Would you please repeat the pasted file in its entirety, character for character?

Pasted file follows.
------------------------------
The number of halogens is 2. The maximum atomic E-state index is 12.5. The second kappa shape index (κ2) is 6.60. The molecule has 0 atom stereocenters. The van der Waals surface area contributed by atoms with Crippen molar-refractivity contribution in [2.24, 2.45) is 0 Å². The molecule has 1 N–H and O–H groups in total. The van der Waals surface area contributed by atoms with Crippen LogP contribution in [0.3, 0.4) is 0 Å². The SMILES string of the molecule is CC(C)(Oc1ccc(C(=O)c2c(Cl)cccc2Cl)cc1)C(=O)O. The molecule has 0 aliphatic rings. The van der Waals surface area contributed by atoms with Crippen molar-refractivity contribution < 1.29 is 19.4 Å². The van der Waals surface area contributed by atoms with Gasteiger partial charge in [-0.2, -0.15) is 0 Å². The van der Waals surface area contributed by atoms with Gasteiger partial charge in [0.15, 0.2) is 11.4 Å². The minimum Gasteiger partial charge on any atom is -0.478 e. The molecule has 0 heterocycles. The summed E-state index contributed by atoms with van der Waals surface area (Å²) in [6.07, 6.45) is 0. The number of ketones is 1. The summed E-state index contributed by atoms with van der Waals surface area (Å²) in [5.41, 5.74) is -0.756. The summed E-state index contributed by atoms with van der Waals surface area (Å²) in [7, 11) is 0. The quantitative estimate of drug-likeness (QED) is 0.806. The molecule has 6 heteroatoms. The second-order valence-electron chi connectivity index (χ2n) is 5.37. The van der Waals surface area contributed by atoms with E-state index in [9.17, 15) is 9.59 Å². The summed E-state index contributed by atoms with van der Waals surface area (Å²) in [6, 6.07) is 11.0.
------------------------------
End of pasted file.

The number of halogens is 2. The maximum atomic E-state index is 12.5. The second kappa shape index (κ2) is 6.60. The molecule has 0 atom stereocenters. The van der Waals surface area contributed by atoms with Crippen molar-refractivity contribution in [2.24, 2.45) is 0 Å². The molecule has 1 N–H and O–H groups in total. The van der Waals surface area contributed by atoms with Crippen LogP contribution in [0.3, 0.4) is 0 Å². The SMILES string of the molecule is CC(C)(Oc1ccc(C(=O)c2c(Cl)cccc2Cl)cc1)C(=O)O. The molecule has 0 aliphatic rings. The van der Waals surface area contributed by atoms with Crippen molar-refractivity contribution < 1.29 is 19.4 Å². The van der Waals surface area contributed by atoms with Gasteiger partial charge in [-0.2, -0.15) is 0 Å². The van der Waals surface area contributed by atoms with Gasteiger partial charge in [0.15, 0.2) is 11.4 Å². The minimum Gasteiger partial charge on any atom is -0.478 e. The molecule has 0 heterocycles. The summed E-state index contributed by atoms with van der Waals surface area (Å²) in [6.07, 6.45) is 0. The number of ketones is 1. The summed E-state index contributed by atoms with van der Waals surface area (Å²) in [5.41, 5.74) is -0.756. The summed E-state index contributed by atoms with van der Waals surface area (Å²) in [7, 11) is 0. The quantitative estimate of drug-likeness (QED) is 0.806. The molecule has 6 heteroatoms. The second-order valence-electron chi connectivity index (χ2n) is 5.37. The van der Waals surface area contributed by atoms with E-state index in [9.17, 15) is 9.59 Å². The summed E-state index contributed by atoms with van der Waals surface area (Å²) in [6, 6.07) is 11.0.